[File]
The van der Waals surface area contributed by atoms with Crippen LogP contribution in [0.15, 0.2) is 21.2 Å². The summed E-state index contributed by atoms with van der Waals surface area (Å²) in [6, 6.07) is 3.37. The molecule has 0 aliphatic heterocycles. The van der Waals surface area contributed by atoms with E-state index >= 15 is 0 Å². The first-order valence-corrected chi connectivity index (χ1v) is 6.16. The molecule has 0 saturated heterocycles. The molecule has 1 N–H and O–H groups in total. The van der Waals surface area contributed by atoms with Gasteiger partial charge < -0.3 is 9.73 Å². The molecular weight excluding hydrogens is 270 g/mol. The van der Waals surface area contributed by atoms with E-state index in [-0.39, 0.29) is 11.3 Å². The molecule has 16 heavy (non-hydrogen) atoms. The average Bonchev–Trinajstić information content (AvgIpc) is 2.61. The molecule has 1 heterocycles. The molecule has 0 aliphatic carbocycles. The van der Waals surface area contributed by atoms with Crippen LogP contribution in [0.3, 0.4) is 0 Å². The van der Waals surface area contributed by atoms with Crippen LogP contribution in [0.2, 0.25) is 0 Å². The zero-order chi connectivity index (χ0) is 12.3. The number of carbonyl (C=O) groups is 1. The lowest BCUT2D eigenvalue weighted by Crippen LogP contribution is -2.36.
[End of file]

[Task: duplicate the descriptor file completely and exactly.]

The van der Waals surface area contributed by atoms with Crippen LogP contribution in [0.15, 0.2) is 21.2 Å². The summed E-state index contributed by atoms with van der Waals surface area (Å²) in [6, 6.07) is 3.37. The molecule has 0 aliphatic heterocycles. The van der Waals surface area contributed by atoms with E-state index >= 15 is 0 Å². The first-order valence-corrected chi connectivity index (χ1v) is 6.16. The molecule has 0 saturated heterocycles. The molecule has 1 N–H and O–H groups in total. The van der Waals surface area contributed by atoms with Gasteiger partial charge < -0.3 is 9.73 Å². The molecular weight excluding hydrogens is 270 g/mol. The van der Waals surface area contributed by atoms with E-state index in [-0.39, 0.29) is 11.3 Å². The molecule has 16 heavy (non-hydrogen) atoms. The average Bonchev–Trinajstić information content (AvgIpc) is 2.61. The molecule has 1 heterocycles. The molecule has 0 aliphatic carbocycles. The van der Waals surface area contributed by atoms with Crippen LogP contribution in [0.3, 0.4) is 0 Å². The van der Waals surface area contributed by atoms with Crippen LogP contribution in [0.2, 0.25) is 0 Å². The zero-order chi connectivity index (χ0) is 12.3. The number of carbonyl (C=O) groups is 1. The lowest BCUT2D eigenvalue weighted by Crippen LogP contribution is -2.36.